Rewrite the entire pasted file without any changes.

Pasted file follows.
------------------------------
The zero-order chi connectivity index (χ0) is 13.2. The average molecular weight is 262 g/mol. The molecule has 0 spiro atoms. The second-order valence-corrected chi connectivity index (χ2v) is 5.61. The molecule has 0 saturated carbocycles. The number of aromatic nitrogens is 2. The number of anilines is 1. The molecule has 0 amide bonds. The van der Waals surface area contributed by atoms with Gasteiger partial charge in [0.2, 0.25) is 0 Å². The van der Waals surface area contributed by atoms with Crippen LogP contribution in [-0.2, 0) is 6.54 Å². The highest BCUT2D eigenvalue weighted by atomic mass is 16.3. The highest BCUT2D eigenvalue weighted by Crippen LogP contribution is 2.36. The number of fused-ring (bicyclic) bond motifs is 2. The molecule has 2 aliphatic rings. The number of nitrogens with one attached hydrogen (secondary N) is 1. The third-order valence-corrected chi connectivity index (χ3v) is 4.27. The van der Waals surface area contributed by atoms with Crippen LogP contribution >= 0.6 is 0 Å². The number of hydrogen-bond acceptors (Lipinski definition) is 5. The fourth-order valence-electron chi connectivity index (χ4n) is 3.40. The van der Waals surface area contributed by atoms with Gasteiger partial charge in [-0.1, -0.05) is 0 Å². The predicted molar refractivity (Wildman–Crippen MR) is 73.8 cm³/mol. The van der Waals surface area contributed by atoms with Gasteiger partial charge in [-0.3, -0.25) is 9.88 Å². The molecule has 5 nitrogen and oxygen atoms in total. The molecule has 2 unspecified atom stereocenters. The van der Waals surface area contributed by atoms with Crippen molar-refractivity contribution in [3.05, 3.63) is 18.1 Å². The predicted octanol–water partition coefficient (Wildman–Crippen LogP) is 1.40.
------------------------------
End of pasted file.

The zero-order chi connectivity index (χ0) is 13.2. The average molecular weight is 262 g/mol. The molecule has 0 spiro atoms. The second-order valence-corrected chi connectivity index (χ2v) is 5.61. The molecule has 0 saturated carbocycles. The number of aromatic nitrogens is 2. The number of anilines is 1. The molecule has 0 amide bonds. The van der Waals surface area contributed by atoms with Gasteiger partial charge in [0.2, 0.25) is 0 Å². The van der Waals surface area contributed by atoms with Crippen LogP contribution in [-0.2, 0) is 6.54 Å². The highest BCUT2D eigenvalue weighted by atomic mass is 16.3. The highest BCUT2D eigenvalue weighted by Crippen LogP contribution is 2.36. The number of fused-ring (bicyclic) bond motifs is 2. The molecule has 2 aliphatic rings. The number of nitrogens with one attached hydrogen (secondary N) is 1. The third-order valence-corrected chi connectivity index (χ3v) is 4.27. The van der Waals surface area contributed by atoms with Crippen LogP contribution >= 0.6 is 0 Å². The number of hydrogen-bond acceptors (Lipinski definition) is 5. The fourth-order valence-electron chi connectivity index (χ4n) is 3.40. The van der Waals surface area contributed by atoms with Gasteiger partial charge in [-0.1, -0.05) is 0 Å². The predicted molar refractivity (Wildman–Crippen MR) is 73.8 cm³/mol. The van der Waals surface area contributed by atoms with Gasteiger partial charge in [-0.3, -0.25) is 9.88 Å². The molecule has 5 nitrogen and oxygen atoms in total. The molecule has 2 unspecified atom stereocenters. The van der Waals surface area contributed by atoms with Crippen molar-refractivity contribution in [3.05, 3.63) is 18.1 Å². The predicted octanol–water partition coefficient (Wildman–Crippen LogP) is 1.40.